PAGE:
Payments

There are already many payment apps available to consumers, but all generally still put their trust in a centralized company. Again, DeFi comes to the rescue! These services give users control over their payments, privacy, and usually much better fees.

One popular choice is the Request Network, which is aiming to be an all-in-one invoicing and payment platform. Another promising project is OmiseGO and its ecosystem which uses the Ethereum blockchain but boasts 90% lower fees. One more major contender is the Raiden Network, which acts much like the Lightning Network does for Bitcoin. By utilizing second-layer channels, Raiden aims to make transacting with Ethereum faster and cheaper than using the blockchain directly.

So Much More

This article could easily turn into a catalogue, as there are many, many more areas where Ethereum Dapps are trying to reinvent finance as we know it. Some other use cases include decentralized wallet solutions, investment platforms, derivatives, predictions markets and even more. It seems that there are multiple decentralized variations coming to every service that has existed in legacy finance.

Since we have only scratched the surface, a great place to discover even more DeFi Dapps is at State of the Dapps, which ranks all available services by activity, and can be sorted along various categories. This way users can not only find links to relevant information about these projects, but also get accurate data on how much involvement there is with a given platform.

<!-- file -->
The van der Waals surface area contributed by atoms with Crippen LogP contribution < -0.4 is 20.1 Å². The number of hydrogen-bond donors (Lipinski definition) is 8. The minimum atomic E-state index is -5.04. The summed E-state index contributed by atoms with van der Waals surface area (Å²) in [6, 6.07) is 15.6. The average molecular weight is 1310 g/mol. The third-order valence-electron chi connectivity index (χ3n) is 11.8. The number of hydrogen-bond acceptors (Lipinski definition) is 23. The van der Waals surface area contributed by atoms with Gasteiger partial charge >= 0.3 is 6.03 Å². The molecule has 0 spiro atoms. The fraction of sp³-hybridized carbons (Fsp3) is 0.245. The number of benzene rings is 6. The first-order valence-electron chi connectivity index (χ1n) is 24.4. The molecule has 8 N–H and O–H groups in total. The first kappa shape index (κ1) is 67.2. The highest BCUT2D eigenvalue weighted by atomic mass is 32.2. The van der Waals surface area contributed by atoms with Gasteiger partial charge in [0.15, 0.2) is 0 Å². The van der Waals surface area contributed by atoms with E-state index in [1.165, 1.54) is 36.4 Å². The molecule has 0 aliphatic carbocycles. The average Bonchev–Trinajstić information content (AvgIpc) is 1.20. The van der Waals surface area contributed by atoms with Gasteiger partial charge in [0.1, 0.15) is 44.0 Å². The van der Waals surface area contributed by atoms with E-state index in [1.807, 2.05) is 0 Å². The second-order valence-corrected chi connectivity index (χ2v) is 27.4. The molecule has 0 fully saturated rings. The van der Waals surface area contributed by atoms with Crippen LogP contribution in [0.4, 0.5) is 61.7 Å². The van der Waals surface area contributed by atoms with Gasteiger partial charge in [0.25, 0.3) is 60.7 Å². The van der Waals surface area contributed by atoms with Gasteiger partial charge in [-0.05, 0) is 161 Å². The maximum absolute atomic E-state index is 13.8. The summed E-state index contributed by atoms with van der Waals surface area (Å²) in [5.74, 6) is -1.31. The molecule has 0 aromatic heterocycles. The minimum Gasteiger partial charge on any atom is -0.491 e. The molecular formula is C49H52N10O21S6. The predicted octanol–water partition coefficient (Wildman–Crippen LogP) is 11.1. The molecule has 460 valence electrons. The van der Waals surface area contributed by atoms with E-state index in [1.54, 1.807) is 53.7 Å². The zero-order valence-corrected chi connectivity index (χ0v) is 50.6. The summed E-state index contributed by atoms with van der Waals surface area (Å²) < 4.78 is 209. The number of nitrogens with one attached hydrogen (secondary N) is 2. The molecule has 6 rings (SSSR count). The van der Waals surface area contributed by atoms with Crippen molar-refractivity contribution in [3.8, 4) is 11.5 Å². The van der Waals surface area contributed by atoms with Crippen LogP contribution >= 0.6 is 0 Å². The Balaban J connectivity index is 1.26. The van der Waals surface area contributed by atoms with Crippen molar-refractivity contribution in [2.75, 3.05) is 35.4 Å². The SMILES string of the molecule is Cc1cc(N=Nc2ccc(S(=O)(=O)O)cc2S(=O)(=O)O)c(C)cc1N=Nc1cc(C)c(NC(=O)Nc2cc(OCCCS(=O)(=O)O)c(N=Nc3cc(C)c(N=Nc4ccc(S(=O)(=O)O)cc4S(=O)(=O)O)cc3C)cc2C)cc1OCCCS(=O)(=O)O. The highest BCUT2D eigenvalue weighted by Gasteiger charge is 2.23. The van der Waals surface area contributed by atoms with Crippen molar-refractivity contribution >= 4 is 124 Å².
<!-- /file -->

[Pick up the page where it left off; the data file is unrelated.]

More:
Why Ethereum?

Two questions that could come up when exploring the growth of the DeFi space is “why does it currently seem like Ethereum is the top platform for these applications, and will this continue?” The answer to the first question probably has a lot to do with the community surrounding Ethereum as well as the flexibility of the platform. It’s true that there are several other, very respectable blockchains that are working towards the same goals as many of these projects. So far, the general development of DeFi Apps on these other platforms has lagged behind Ethereum. Ethereum has been around for long enough and has gotten enough of a following, at least in part tied to the asset being the #2 crypto-asset by marketcap, that it is in many ways the logical choice for any developer who is concerned with reaching the widest audience. While it is not currently the fastest platform, it does have a dedicated team and a roadmap for many improvements coming in the next few years.

However, it is just this roadmap that the future of Ethereum as the backbone for DeFi depends on. It is no secret that Ethereum needs to be able to scale in order to see these solutions become mainstream products. While this is the goal for the Ethereum team, progress has been slow. Ultimately the aim is to switch Ethereum to a Proof-of-Stake blockchain from the Proof-of-Work system that it is now, as well as implement sharding. These changes, and more planned, should make the network much, much faster, but if they can’t be rolled out before competitors like Tron and EOS overtake Ethereum, then it would all be for nothing.

For now, Ethereum stands as the clear leader in the DeFi space, and this isn’t going to change overnight. If the system can keep seeing innovation and upgrades, it could be the beginning of what will one day be the primary way that people worldwide transfer value. For now though, there’s no shortage of options to explore.

David Borman

David is a freelance writer with a specialty in technology and cryptocurrency. He has been writing his whole life, but professionally for two years and hopes to stay in the field forever. In addition to cryptocurrency, David follows politics, current events and financial news.